Establishing shots of the four locations are followed by the film's title superimposed over an image of crowds walking a city street. From the global to the individual: we move into a dirt-floored hut, a title announces that we're in Namibia, where two babies, one bigger and older than the other, sit pounding a couple of rocks and then start to struggle over a grubby plastic water bottle. The little one bites the bigger one, who responds by pulling at the little one, who throws her arm over her eyes, crying out dramatically at the injustice of it all. I expected an adult to lean into the frame and intervene, but the scene continues a beat or two more before, off-camera, a voice speaks and the little one toddles out of the frame. The baby remaining in the scene resumes pounding rocks. A title now announces we're moving a few months earlier -- notably, the film's only jump in time. We see a woman grinding a powdery dye to rub on her pregnant belly and then, after the off-camera birth, we see baby Ponijao nursing, her skin the same rich brown-red of the dirt floor.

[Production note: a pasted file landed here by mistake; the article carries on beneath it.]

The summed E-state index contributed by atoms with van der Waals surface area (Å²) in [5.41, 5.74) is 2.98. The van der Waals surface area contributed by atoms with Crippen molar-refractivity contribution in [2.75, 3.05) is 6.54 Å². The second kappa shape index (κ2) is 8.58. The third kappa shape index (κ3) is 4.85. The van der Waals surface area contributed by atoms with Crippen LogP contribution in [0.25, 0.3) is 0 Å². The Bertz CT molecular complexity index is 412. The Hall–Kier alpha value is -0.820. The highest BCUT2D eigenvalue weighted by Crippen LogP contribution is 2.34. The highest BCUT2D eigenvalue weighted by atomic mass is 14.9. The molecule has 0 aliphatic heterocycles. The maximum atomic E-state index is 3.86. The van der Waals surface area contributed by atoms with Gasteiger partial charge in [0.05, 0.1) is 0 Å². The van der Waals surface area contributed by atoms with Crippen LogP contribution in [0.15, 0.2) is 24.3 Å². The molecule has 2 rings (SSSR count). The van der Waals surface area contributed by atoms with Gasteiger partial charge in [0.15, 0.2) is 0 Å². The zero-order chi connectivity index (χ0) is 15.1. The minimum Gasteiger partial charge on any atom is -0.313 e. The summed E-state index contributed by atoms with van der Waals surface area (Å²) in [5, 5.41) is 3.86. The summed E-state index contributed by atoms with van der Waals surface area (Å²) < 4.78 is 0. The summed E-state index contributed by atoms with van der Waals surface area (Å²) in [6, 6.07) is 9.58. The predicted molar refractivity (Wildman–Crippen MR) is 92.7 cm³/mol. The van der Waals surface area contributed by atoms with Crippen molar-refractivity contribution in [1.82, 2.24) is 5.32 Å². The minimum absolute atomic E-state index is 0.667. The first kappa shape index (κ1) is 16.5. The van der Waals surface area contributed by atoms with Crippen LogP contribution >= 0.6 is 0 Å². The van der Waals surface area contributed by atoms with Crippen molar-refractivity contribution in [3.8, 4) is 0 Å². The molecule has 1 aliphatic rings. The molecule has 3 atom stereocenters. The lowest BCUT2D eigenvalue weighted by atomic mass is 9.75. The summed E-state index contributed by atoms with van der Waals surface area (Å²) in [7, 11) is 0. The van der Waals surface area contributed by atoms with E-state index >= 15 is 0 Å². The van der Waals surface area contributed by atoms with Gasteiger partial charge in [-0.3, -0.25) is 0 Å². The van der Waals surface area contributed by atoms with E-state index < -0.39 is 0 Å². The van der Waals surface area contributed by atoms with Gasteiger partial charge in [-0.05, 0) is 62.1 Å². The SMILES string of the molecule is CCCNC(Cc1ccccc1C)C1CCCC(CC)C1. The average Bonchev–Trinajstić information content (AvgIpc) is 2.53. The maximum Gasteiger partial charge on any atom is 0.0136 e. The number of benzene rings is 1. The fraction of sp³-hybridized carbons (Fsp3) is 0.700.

I've seen the movie twice and I can't stop thinking about that first scene and the subsequent jump back in time. It's a funny moment, this little struggle over the bottle, and it gains great significance from opening the film. We see quickly enough that Ponijao isn't ignored or left to fight all her own battles; on the contrary, she spends most of the film in her mom's arms, nursing, or crawling around to explore her world (water bottles, rocks, and all) in a group of other kids, never far from her mom's -- or another mother's -- reach. She's abundantly well-tended, and her community looks like a very dirty, Purell-free (not to mention running water-free) version of my old playgroup.